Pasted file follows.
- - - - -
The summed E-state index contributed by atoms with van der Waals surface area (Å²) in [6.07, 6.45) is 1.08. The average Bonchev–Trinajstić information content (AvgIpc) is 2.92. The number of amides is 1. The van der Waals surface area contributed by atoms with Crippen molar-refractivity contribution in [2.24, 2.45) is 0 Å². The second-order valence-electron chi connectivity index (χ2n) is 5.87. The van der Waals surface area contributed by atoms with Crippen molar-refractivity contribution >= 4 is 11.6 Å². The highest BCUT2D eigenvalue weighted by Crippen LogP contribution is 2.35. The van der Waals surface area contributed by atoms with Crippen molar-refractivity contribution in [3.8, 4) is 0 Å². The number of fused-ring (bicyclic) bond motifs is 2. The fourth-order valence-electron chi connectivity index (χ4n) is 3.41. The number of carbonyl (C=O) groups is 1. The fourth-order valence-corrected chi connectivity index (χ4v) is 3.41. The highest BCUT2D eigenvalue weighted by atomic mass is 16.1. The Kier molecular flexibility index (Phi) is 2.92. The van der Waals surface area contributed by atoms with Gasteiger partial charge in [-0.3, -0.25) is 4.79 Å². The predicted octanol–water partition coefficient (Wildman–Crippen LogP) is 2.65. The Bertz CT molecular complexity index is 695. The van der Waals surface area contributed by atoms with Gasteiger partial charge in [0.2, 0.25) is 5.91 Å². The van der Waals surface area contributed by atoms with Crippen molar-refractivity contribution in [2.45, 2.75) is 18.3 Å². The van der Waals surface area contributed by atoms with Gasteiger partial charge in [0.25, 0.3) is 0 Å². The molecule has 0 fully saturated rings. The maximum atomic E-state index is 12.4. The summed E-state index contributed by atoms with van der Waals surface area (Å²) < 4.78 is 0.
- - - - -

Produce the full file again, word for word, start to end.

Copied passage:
The summed E-state index contributed by atoms with van der Waals surface area (Å²) in [6.07, 6.45) is 1.08. The average Bonchev–Trinajstić information content (AvgIpc) is 2.92. The number of amides is 1. The van der Waals surface area contributed by atoms with Crippen molar-refractivity contribution in [2.24, 2.45) is 0 Å². The second-order valence-electron chi connectivity index (χ2n) is 5.87. The van der Waals surface area contributed by atoms with Crippen molar-refractivity contribution >= 4 is 11.6 Å². The highest BCUT2D eigenvalue weighted by Crippen LogP contribution is 2.35. The van der Waals surface area contributed by atoms with Crippen molar-refractivity contribution in [3.8, 4) is 0 Å². The number of fused-ring (bicyclic) bond motifs is 2. The fourth-order valence-electron chi connectivity index (χ4n) is 3.41. The number of carbonyl (C=O) groups is 1. The fourth-order valence-corrected chi connectivity index (χ4v) is 3.41. The highest BCUT2D eigenvalue weighted by atomic mass is 16.1. The Kier molecular flexibility index (Phi) is 2.92. The van der Waals surface area contributed by atoms with Gasteiger partial charge in [-0.3, -0.25) is 4.79 Å². The predicted octanol–water partition coefficient (Wildman–Crippen LogP) is 2.65. The Bertz CT molecular complexity index is 695. The van der Waals surface area contributed by atoms with Gasteiger partial charge in [0.2, 0.25) is 5.91 Å². The van der Waals surface area contributed by atoms with Crippen molar-refractivity contribution in [2.45, 2.75) is 18.3 Å². The van der Waals surface area contributed by atoms with Gasteiger partial charge in [0.25, 0.3) is 0 Å². The molecule has 0 fully saturated rings. The maximum atomic E-state index is 12.4. The summed E-state index contributed by atoms with van der Waals surface area (Å²) < 4.78 is 0.